“If we lose, people will be disappointed, even though we’ve had a good tournament overall. I hope we’re able to prevent that happening.” So mused Netherlands forward Robin van Persie last year, sharing his thoughts with FIFA.com ahead of the 2010 FIFA World Cup South Africa™ Final. As chance would have it, those could just as easily have been the words of Van Persie’s young compatriot and Arsenal colleague Kyle Ebecilio a few days ago.
A stalwart in the Netherlands side at the 2011 FIFA U-17 World Cup, Ebecilio went into Friday’s Group A meeting with hosts Mexico knowing he and his team-mates had played well without having much to show for it. In fact, the European champions needed nothing short of victory to reach the last 16, but, like their senior counterparts on South African soil, they too head for home after a defeat.
“We played our best match of the whole tournament,” a distraught Ebecilio told FIFA.com moments after the 3-2 reverse. “I don’t know how to explain the fact that we lost. We just didn’t have any luck. In the opening ten minutes, we must have had at least seven clear chances.”
It would be difficult to disagree with the imposing midfielder. Up against El Tri, Albert Stuivenberg’s charges put in an impressive performance that surely merited a more favourable outcome. “That game completely summed up our whole tournament,” added the coach. “We played a fantastic match without winning it. We deserved to stay here, so that makes us even sadder to be going home.”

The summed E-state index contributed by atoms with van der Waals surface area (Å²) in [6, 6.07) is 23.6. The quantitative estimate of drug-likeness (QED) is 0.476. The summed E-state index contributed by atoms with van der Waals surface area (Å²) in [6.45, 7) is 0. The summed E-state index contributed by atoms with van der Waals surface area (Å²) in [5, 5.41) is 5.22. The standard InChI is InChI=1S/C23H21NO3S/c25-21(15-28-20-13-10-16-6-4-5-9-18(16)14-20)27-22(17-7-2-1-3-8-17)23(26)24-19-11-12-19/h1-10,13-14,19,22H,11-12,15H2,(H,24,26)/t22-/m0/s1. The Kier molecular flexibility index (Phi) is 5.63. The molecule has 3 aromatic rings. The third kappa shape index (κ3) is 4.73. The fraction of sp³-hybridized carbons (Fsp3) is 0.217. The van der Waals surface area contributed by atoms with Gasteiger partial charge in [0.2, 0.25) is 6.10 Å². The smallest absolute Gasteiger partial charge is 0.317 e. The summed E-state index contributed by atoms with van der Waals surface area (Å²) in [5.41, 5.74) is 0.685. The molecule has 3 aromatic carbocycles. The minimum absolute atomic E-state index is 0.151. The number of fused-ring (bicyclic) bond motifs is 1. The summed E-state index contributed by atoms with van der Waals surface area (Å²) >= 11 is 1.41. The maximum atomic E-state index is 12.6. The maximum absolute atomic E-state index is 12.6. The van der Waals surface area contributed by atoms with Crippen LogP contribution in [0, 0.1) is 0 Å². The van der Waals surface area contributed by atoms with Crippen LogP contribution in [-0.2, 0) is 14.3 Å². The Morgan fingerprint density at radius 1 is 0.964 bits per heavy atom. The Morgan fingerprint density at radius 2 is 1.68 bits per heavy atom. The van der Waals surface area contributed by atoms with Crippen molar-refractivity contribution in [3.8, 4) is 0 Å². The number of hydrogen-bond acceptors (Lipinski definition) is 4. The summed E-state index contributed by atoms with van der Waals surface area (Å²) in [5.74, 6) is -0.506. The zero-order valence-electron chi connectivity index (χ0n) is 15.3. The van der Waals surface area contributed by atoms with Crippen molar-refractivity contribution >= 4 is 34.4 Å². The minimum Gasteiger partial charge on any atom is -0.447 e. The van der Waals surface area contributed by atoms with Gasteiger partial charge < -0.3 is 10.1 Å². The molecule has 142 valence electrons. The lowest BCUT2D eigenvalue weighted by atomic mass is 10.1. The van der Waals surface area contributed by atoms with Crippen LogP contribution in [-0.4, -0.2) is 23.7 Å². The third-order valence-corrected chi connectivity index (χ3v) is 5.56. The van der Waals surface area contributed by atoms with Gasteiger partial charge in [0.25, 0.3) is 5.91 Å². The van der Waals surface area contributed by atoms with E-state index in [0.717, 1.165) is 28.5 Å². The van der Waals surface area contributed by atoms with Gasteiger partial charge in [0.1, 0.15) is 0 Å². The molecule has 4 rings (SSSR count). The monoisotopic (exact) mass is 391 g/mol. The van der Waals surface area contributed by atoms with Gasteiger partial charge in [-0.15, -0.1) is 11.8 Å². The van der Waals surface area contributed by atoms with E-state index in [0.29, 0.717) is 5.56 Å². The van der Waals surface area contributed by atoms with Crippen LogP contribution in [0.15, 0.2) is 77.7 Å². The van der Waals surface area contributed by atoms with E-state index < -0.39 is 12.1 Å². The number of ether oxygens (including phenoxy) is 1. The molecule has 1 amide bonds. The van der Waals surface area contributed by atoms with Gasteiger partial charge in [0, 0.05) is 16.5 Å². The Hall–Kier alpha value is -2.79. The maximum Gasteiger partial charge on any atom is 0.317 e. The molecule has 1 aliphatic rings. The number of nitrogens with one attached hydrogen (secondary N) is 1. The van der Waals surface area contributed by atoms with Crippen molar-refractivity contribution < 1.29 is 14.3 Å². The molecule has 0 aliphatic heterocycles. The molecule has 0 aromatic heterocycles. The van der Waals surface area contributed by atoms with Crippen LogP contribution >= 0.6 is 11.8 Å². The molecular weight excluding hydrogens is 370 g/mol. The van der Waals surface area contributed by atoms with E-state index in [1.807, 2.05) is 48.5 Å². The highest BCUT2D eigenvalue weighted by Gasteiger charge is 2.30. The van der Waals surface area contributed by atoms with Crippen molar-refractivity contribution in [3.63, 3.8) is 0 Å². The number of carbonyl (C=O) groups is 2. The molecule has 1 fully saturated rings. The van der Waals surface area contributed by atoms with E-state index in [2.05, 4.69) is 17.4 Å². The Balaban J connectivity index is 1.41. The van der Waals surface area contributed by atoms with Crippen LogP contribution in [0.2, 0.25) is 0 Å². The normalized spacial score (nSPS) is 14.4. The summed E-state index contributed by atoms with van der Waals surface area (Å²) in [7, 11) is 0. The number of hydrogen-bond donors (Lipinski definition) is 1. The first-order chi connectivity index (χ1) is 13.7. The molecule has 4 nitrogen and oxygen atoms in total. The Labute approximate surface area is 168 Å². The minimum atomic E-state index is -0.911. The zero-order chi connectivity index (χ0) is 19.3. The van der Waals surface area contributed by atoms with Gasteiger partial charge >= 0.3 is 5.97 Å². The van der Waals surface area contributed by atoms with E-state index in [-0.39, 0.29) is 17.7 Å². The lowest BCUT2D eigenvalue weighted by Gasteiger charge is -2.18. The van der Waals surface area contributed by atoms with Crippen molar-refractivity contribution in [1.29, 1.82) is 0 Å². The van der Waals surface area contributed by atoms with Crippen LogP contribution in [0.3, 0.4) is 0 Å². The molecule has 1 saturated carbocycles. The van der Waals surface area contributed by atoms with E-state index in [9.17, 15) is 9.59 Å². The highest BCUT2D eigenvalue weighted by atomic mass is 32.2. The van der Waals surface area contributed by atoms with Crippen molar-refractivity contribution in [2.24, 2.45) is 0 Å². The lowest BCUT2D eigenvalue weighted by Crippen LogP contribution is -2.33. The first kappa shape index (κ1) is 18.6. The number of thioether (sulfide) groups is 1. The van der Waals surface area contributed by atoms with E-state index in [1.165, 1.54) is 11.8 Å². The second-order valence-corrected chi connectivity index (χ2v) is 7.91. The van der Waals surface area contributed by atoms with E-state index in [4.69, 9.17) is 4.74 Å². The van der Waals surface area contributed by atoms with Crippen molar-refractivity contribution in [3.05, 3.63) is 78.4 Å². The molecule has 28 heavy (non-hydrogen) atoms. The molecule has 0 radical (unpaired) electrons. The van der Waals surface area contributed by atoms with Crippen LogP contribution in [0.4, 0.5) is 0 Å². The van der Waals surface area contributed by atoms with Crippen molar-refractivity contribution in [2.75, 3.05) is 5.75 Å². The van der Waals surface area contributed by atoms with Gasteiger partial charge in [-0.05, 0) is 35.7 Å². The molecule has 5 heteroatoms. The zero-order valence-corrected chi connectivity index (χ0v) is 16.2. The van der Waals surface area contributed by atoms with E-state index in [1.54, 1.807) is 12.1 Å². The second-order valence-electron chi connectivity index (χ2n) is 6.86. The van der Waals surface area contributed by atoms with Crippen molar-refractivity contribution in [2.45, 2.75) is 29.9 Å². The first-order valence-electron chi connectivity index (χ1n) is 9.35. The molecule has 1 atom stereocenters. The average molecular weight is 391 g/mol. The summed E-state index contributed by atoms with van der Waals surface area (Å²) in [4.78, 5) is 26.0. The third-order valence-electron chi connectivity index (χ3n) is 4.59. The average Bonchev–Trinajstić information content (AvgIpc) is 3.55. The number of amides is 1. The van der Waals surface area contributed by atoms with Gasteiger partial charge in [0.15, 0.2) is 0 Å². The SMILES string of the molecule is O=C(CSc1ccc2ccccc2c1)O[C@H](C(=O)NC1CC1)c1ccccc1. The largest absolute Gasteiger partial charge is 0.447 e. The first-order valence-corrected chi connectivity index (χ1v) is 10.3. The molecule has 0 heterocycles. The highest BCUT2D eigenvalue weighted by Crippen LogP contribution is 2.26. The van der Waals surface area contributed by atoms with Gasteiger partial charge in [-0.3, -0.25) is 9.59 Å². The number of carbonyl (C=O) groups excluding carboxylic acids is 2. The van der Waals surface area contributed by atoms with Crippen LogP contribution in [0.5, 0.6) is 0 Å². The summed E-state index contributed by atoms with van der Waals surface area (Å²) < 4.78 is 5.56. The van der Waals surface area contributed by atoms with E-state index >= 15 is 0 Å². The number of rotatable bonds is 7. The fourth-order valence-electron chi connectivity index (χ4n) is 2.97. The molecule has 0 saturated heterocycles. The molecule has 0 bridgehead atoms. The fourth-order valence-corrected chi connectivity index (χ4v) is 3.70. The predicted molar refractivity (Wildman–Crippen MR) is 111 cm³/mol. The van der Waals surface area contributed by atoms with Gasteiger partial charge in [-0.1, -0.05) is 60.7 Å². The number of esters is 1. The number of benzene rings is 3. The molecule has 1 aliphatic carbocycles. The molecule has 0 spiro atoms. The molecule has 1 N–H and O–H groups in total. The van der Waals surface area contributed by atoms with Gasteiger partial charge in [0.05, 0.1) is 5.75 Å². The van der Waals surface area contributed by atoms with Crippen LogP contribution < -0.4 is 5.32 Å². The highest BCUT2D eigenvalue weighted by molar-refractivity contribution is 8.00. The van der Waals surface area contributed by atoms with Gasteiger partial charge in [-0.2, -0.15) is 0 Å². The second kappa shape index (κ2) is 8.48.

The Netherlands had originally arrived in Mexico with all the ingredients needed to claim the trophy. Not only did they possess an experienced tactician in Stuivenberg, they also boasted a strong and united squad featuring a number of rare talents, among whom Ebecelio figured prominently. The versatile player was ultimately unable to drag his colleagues through to the knockout phase, but he left a scintillating impression in a short space of time.
“I can’t be proud of my personal displays after we’ve played and lost as a team,” he nonetheless underlined, speaking in almost perfect English after spending the past year in London. “That seems paradoxical to me. On the other hand, yes, I’m very proud of the squad. We fought very hard and we gave everything up until the end.”
The Netherlands can also look back with pride at their maiden continental crown, having broken new ground by winning the UEFA European Under-17 Championship title in May. Ebecilio was exceptional in that competition too, diligently carrying out defensive duties in his role as a No6 but also keen to get forward and comfortable in attacking areas. His three goals made him the tournament’s joint top scorer.
Arsenal of qualities
It was a similar story in Mexico as the Arsenal prodigy won back possession, carried the ball up the pitch and spread it around with incredible poise for his age. He also got his name on the scoresheet, driving in a magnificent angled shot from the edge of the area against the hosts. In short, there is little he cannot do, and the broad range of his abilities carries a strong echo of his club-mate Alexandre Song.
“I model myself on him,” said Ebecilio, whose brother Lorenzo plays for Ajax and cousin Jeffrey Bruma is on loan at Hamburg from Chelsea. “He plays in the same position as me and he’s very strong technically. Without wanting to get carried away, I feel like my game is similar to his. I see Alexandre pretty much every day and I learn so much from being around him.”
Add positive influences to his talent, athleticism, intelligence and affable manner, and Ebecilio can clearly draw on a full arsenal of qualities as he sets out to build a successful career in the top tiers of football. Mexico 2011 may have lost an outstanding performer, but the global game can prepare to welcome another.